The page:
Association of Realtors (NAR).

The increase sent the index to its highest print in ten
months, where it hovers well above pre-COVID levels.

"This solid buying is a testament to demand still being
relatively high, as it is occurring during a time when inventory
is still markedly low," writes Lawrence Yun, NAR's chief

Indeed, while the initial threats - and resulting lockdowns
- surrounding the pandemic have waned, its effects don't appear
to be going away any time soon, as evidenced the new Omicron

As a result, demand for elbow room and home office space
remains robust, with many potential buyers finding additional
impetus in the form of rising rents and interest rates.

"Motivated by fast-rising rents and the anticipated increase
in mortgage rates, consumers that are on strong financial
footing are signing contracts to purchase a home sooner rather
than later," Yun added.

The initial suburban flight drove inventories to record
lows, even as homebuilders struggled replenish those inventories
as they wrestled with land scarcity and a hobbled supply chain.

These factors launched home prices into the stratosphere,
and beyond the grasp of many potential buyers, particularly and
the lower end of the market.

But as Rubeela Farooqi, chief U.S. economist at High
Frequency Economics points out, inventories and home prices have
both shown recent signs of easing.

"Inventories, while they have declined over the last three
months, have moved up from lows earlier this year," Farooqi
says. "Gradually easing supply constraints should be a positive
for existing home sales over time."

As a potential home sale is counted as 'pending' once the
contract is signed, the data acts as a fairly accurate predictor
of actual home sales a month or two down the line.

So, much like the Commerce Department's building permits
report, which also showed a nice rebound in October, pending
home sales is among the sector's most forward-looking

But the stock market is the most forward-looking indicator
of them all, reflecting where investors believe the housing
sector will be six months to a year down the road.

For nearly the first year of the pandemic, the Philadelphia
SE Housing index and the S&P 1500 Home Building index
handily outshone the broader S&P 500.

But as shown in the graphic below, index performance rebased
to a year ago shows that relationship has since converged,
although the SPCOMHOME has gained an edge of late, nicely
echoing the recent uptick in the NAHB's Homebuilder Sentiment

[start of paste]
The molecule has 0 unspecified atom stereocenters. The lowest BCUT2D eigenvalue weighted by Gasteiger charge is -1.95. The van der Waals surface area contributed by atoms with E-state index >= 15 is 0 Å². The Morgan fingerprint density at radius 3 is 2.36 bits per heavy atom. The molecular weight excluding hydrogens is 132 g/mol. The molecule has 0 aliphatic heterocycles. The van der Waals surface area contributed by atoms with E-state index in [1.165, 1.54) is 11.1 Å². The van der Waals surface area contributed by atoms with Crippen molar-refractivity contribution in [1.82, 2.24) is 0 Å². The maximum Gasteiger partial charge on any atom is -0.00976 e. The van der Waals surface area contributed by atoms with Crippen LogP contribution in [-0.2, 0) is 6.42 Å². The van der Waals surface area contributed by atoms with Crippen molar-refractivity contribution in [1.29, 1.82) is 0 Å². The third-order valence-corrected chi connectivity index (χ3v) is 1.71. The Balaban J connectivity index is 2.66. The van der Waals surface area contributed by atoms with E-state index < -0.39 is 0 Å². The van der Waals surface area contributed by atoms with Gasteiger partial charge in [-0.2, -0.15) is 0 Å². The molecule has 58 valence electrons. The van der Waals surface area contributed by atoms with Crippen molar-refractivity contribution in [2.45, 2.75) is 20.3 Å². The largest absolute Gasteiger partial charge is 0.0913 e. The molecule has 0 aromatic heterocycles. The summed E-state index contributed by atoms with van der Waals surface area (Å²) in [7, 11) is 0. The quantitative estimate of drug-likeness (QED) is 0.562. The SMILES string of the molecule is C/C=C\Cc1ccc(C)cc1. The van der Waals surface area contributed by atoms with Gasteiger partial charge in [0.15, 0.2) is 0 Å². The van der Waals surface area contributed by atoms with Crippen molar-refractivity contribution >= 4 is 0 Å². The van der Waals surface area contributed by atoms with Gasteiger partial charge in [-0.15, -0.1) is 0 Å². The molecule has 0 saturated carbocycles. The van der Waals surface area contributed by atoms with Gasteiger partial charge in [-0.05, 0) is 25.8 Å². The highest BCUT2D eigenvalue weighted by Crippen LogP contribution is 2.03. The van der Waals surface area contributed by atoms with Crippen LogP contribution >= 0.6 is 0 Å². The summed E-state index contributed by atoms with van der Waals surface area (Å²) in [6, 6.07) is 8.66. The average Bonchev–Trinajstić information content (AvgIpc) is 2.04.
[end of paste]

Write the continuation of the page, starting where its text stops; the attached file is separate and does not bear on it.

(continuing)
Wall Street was heading sharply higher before the data hit,
rebounding from Friday's steep sell-off due to renewed pandemic
fears in the form of our newest addition to the common
vocabulary 'Omicron.'

But the perennial stay-at-home plays, namely market leading
tech megacaps, have since taken a decisive lead, pushing the
Nasdaq to the head of the pack.

(Stephen Culp)



Even though markets have quickly switched from panic selling
to dip-buying, main equity benchmarks remain well below the
levels they were at before Omicron jitters wiped $2 trillion off
stock markets worldwide.

At this point one may wonder how long could it possibly take
for a complete recovery?

To answer that, Mediobanca looked at market behaviour in
October last year when the Delta variant was first spotted.

Back then, it took 10 days to rebound and reach new highs,
it says, which suggests that this time around the recovery
process should be faster, given that the number of vaccinated is
much higher and the time to market of new shots is shorter.

"We might be back to highs quite soon," the Italian
investment bank wrote in an email to clients.

(Danilo Masoni)



U.S. equity index futures were pointing towards a higher
open on Monday, after Friday's sharp sell-off in a shortened
post-Thanksgiving holiday session fueled by the finding of a new
coronavirus mutation in South Africa.

A top South African infectious disease expert said on Monday
that existing COVID-19 vaccines should be highly effective at
preventing severe disease and hospitalization from the new
variant, named Omicron, and U.S. President Joe Biden was due to
update the public on the new variant and the U.S. response later
in the day.

The Dow Industrials suffered its biggest one-day
percentage decline since October 2020 and the S&P 500 saw
its biggest daily percentage drop since February 25 on Friday,
as concerns about the new variant rattled markets, although many
analysts said the selling was likely exacerbated by the light
volume trading session.

After slumping about $10 a barrel on Friday, oil prices were
rebounding by about 5% while travel-related stocks such as
American Airlines and Norwegian Cruise Line
also gained ground after tumbling on Friday.

Below is your premarket snapshot:

(Chuck Mikolajczak)